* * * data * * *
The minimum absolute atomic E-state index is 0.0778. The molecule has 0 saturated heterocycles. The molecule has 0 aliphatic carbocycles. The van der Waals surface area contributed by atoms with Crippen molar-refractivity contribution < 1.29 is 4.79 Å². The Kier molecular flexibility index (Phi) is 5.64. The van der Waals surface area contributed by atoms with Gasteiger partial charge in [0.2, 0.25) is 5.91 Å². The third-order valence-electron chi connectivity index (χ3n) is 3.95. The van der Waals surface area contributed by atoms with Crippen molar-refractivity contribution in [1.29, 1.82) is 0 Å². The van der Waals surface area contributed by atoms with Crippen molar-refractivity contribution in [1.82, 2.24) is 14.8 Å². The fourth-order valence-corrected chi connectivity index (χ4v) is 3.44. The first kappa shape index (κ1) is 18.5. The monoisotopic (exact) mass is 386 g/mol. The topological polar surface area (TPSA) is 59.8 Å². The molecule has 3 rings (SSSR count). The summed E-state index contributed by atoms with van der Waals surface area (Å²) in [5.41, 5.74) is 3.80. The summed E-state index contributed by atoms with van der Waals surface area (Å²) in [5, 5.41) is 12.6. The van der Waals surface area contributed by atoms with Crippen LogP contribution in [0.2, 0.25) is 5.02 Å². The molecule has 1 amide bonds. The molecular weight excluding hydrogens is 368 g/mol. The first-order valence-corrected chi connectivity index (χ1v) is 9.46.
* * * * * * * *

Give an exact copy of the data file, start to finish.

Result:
The minimum absolute atomic E-state index is 0.0778. The molecule has 0 saturated heterocycles. The molecule has 0 aliphatic carbocycles. The van der Waals surface area contributed by atoms with Crippen molar-refractivity contribution < 1.29 is 4.79 Å². The Kier molecular flexibility index (Phi) is 5.64. The van der Waals surface area contributed by atoms with Gasteiger partial charge in [0.2, 0.25) is 5.91 Å². The third-order valence-electron chi connectivity index (χ3n) is 3.95. The van der Waals surface area contributed by atoms with Crippen molar-refractivity contribution in [1.29, 1.82) is 0 Å². The van der Waals surface area contributed by atoms with Crippen molar-refractivity contribution in [1.82, 2.24) is 14.8 Å². The fourth-order valence-corrected chi connectivity index (χ4v) is 3.44. The first kappa shape index (κ1) is 18.5. The monoisotopic (exact) mass is 386 g/mol. The topological polar surface area (TPSA) is 59.8 Å². The molecule has 3 rings (SSSR count). The summed E-state index contributed by atoms with van der Waals surface area (Å²) in [5.41, 5.74) is 3.80. The summed E-state index contributed by atoms with van der Waals surface area (Å²) in [5, 5.41) is 12.6. The van der Waals surface area contributed by atoms with Crippen LogP contribution in [0.2, 0.25) is 5.02 Å². The molecule has 1 amide bonds. The molecular weight excluding hydrogens is 368 g/mol. The first-order valence-corrected chi connectivity index (χ1v) is 9.46.